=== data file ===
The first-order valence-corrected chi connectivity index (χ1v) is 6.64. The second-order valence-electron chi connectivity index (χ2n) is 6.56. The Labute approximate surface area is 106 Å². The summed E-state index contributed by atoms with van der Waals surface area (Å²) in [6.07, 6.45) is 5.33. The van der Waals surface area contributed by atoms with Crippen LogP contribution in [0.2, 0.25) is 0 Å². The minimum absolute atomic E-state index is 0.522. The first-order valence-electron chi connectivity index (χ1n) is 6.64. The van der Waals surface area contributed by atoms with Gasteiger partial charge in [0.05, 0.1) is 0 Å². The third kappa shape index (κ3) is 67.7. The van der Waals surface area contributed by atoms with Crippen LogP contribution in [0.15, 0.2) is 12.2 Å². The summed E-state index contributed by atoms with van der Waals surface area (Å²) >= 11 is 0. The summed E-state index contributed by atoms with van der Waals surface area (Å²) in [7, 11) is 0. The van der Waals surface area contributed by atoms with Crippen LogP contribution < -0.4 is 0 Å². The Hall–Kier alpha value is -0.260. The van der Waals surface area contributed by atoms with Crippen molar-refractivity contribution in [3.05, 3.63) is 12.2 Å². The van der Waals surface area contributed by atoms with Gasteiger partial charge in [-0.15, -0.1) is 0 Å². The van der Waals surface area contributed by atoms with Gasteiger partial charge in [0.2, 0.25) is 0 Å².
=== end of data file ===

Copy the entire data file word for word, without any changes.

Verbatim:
The first-order valence-corrected chi connectivity index (χ1v) is 6.64. The second-order valence-electron chi connectivity index (χ2n) is 6.56. The Labute approximate surface area is 106 Å². The summed E-state index contributed by atoms with van der Waals surface area (Å²) in [6.07, 6.45) is 5.33. The van der Waals surface area contributed by atoms with Crippen LogP contribution in [0.2, 0.25) is 0 Å². The minimum absolute atomic E-state index is 0.522. The first-order valence-electron chi connectivity index (χ1n) is 6.64. The van der Waals surface area contributed by atoms with Gasteiger partial charge in [0.05, 0.1) is 0 Å². The third kappa shape index (κ3) is 67.7. The van der Waals surface area contributed by atoms with Crippen LogP contribution in [0.15, 0.2) is 12.2 Å². The summed E-state index contributed by atoms with van der Waals surface area (Å²) >= 11 is 0. The summed E-state index contributed by atoms with van der Waals surface area (Å²) in [7, 11) is 0. The van der Waals surface area contributed by atoms with Crippen LogP contribution < -0.4 is 0 Å². The Hall–Kier alpha value is -0.260. The van der Waals surface area contributed by atoms with Crippen molar-refractivity contribution in [3.05, 3.63) is 12.2 Å². The van der Waals surface area contributed by atoms with Gasteiger partial charge in [-0.15, -0.1) is 0 Å². The van der Waals surface area contributed by atoms with Gasteiger partial charge in [0.2, 0.25) is 0 Å².